Long recognized as a leading manufacturer and retailer of handmade eggless biscuits, and having built its reputation for taste and quality since the 1920s, the family-run Frontier Biscuits is now leveraging on its brand value to become a national brand with exclusive stores across the country. Rajan Sethi, the fourth generation of the family, and in-charge of business development, talks about the company’s expansion plans with Annie Johnny.
Please trace Frontier Biscuits’ journey from West Pakistan to Sadar Bazaar in Delhi.
The Frontier Biscuit Factory was established in 1921 in West Pakistan by my great grandfather Mangal Sain. After the Partition, the family shifted the business to Delhi’s Sadar Bazar, where they set up a small production unit, from where the biscuits were retailed as well. This unit is now a Frontier Shopping Zone, and we have expanded to two manufacturing units: one at Lawrence Road in Delhi, and the other at Bahadurgarh in Haryana. Both the units are ISO 22000 and HACCP certified. With time, we have re-worked, developed and improved our production processes. We are now using sieving machines for flour, electric diesel ovens for baking and spiral mixers. We have also developed more packaging options, and have more than 100 varieties to offer in different SKUs. Our products have a shelf life of four months, and are very competitively priced between Rs 100 and 350.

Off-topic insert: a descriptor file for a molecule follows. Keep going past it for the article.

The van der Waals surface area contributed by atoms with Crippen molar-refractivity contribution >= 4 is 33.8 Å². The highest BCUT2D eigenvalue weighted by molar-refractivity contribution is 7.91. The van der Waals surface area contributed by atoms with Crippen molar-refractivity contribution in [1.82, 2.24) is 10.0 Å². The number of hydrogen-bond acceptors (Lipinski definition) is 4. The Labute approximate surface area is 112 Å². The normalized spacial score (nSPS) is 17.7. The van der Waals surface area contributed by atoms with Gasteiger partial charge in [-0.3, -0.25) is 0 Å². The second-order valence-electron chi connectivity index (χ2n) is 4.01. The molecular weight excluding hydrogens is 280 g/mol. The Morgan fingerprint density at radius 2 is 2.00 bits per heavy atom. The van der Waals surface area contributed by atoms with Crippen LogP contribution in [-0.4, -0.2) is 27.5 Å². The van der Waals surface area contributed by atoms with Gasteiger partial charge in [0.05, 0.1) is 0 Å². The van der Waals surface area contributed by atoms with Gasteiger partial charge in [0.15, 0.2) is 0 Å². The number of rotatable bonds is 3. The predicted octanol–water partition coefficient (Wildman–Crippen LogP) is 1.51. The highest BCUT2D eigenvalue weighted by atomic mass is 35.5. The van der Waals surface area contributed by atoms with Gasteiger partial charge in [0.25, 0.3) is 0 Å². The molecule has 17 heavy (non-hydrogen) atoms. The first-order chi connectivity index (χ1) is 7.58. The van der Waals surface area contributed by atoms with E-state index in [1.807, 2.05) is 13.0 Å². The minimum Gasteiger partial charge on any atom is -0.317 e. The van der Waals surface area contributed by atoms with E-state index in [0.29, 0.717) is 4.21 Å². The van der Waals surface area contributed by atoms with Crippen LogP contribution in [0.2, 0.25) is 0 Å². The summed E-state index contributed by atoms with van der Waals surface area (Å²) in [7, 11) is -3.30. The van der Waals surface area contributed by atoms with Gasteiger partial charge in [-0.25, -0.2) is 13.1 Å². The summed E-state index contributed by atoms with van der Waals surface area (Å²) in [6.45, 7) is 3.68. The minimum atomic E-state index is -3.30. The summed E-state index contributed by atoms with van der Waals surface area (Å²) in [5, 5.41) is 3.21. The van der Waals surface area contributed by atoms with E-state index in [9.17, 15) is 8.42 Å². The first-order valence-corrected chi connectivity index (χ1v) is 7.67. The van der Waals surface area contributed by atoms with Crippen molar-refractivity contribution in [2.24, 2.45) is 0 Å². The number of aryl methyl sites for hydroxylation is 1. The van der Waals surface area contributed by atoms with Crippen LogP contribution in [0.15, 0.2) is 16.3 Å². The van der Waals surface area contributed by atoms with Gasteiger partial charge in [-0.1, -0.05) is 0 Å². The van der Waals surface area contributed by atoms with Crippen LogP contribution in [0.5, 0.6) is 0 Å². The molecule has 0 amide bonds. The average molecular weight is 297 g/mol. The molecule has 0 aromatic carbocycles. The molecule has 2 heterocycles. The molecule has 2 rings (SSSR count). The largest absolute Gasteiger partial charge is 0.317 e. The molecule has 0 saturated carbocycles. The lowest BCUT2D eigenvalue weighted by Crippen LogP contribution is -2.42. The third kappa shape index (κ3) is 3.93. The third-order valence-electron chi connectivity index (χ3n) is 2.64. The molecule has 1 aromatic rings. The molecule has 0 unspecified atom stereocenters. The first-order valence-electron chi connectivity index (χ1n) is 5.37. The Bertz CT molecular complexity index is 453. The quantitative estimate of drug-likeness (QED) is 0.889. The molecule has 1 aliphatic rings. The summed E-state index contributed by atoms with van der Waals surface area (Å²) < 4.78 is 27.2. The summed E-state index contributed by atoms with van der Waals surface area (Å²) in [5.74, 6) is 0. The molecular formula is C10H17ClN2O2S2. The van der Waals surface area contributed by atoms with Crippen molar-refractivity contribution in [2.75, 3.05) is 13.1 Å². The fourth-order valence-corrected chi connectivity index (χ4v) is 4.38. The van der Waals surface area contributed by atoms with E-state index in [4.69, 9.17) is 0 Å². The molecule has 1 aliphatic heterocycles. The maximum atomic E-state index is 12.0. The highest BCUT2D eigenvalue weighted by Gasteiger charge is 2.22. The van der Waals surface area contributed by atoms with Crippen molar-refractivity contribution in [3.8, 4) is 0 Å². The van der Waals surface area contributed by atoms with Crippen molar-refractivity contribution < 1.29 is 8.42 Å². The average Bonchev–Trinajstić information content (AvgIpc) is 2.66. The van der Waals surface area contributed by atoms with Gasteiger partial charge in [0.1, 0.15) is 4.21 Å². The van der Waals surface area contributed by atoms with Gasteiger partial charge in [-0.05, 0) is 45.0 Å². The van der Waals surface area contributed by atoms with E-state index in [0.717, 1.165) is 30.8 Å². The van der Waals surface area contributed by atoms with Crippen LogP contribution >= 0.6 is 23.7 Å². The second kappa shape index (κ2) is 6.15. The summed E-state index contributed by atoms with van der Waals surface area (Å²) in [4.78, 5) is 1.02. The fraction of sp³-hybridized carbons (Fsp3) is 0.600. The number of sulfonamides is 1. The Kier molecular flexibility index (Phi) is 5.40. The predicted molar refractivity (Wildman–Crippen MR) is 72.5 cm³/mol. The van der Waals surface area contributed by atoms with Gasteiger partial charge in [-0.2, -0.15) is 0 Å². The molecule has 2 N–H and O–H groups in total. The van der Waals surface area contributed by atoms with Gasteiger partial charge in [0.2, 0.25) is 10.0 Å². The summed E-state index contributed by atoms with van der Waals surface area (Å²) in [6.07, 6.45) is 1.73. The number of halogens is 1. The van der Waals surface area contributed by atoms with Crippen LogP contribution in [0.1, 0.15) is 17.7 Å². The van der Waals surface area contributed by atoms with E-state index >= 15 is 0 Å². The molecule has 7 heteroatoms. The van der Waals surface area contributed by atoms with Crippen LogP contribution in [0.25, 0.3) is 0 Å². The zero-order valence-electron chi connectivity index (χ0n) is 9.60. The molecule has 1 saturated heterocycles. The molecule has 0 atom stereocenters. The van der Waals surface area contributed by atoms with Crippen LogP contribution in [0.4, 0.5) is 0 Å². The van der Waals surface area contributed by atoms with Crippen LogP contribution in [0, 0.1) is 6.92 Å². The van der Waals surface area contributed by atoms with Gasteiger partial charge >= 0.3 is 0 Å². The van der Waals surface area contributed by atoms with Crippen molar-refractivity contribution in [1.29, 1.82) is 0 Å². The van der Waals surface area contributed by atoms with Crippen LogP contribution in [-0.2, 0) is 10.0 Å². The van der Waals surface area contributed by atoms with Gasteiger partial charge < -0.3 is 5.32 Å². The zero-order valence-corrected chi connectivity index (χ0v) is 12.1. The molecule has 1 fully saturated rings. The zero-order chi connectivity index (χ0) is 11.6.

What specific changes has the company undergone over the years?
Currently, the fourth generation of the family is running the business. Our aim is to make Frontier’s products more accessible to customers, so we are planning to open more shopping zones in the coming months. This will herald one of the biggest and most important changes for our company. About eight months back we entered markets in Punjab and Uttar Pradesh, and have started operating franchise stores in Chandigarh, Jalandhar, Greater Noida and Ghaziabad. We are targeting Rajasthan starting with Jaipur, and then we plan to enter Gujarat with Ahmedabad and Surat. In all these places we will open up exclusive stores.